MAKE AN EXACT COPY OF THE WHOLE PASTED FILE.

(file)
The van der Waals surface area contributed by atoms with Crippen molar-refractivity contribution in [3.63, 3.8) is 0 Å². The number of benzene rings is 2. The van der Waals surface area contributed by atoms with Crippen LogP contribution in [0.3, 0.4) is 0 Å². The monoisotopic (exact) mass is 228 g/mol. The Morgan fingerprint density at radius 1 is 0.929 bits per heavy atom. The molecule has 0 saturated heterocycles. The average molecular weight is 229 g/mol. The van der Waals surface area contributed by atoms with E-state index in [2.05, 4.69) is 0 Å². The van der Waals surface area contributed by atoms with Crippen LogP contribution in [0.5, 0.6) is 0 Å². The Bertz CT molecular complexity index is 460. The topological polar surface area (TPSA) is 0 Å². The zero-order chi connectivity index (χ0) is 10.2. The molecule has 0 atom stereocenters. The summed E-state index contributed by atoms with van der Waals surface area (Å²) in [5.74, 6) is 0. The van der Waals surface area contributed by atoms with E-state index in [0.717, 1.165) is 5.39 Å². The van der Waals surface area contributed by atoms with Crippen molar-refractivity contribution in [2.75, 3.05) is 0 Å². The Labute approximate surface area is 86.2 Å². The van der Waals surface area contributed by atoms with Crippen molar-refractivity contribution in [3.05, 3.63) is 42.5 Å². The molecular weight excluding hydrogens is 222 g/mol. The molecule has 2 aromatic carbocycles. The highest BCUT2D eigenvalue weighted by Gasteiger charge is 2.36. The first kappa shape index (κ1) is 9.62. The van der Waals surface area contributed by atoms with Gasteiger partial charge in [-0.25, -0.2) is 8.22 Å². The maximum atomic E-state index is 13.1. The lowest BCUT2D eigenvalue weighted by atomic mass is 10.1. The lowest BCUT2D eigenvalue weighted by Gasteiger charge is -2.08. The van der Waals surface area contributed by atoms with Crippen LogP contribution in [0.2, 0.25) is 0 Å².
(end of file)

The van der Waals surface area contributed by atoms with Crippen molar-refractivity contribution in [3.63, 3.8) is 0 Å². The number of benzene rings is 2. The van der Waals surface area contributed by atoms with Crippen LogP contribution in [0.3, 0.4) is 0 Å². The monoisotopic (exact) mass is 228 g/mol. The Morgan fingerprint density at radius 1 is 0.929 bits per heavy atom. The molecule has 0 saturated heterocycles. The average molecular weight is 229 g/mol. The van der Waals surface area contributed by atoms with E-state index in [2.05, 4.69) is 0 Å². The van der Waals surface area contributed by atoms with Crippen LogP contribution in [0.5, 0.6) is 0 Å². The Bertz CT molecular complexity index is 460. The topological polar surface area (TPSA) is 0 Å². The zero-order chi connectivity index (χ0) is 10.2. The molecule has 0 atom stereocenters. The summed E-state index contributed by atoms with van der Waals surface area (Å²) in [5.74, 6) is 0. The van der Waals surface area contributed by atoms with E-state index in [0.717, 1.165) is 5.39 Å². The van der Waals surface area contributed by atoms with Crippen molar-refractivity contribution in [2.75, 3.05) is 0 Å². The Labute approximate surface area is 86.2 Å². The van der Waals surface area contributed by atoms with Crippen molar-refractivity contribution in [3.05, 3.63) is 42.5 Å². The molecular weight excluding hydrogens is 222 g/mol. The molecule has 2 aromatic carbocycles. The highest BCUT2D eigenvalue weighted by Gasteiger charge is 2.36. The first kappa shape index (κ1) is 9.62. The van der Waals surface area contributed by atoms with Gasteiger partial charge in [-0.25, -0.2) is 8.22 Å². The maximum atomic E-state index is 13.1. The lowest BCUT2D eigenvalue weighted by atomic mass is 10.1. The lowest BCUT2D eigenvalue weighted by Gasteiger charge is -2.08. The van der Waals surface area contributed by atoms with Crippen LogP contribution in [0.2, 0.25) is 0 Å².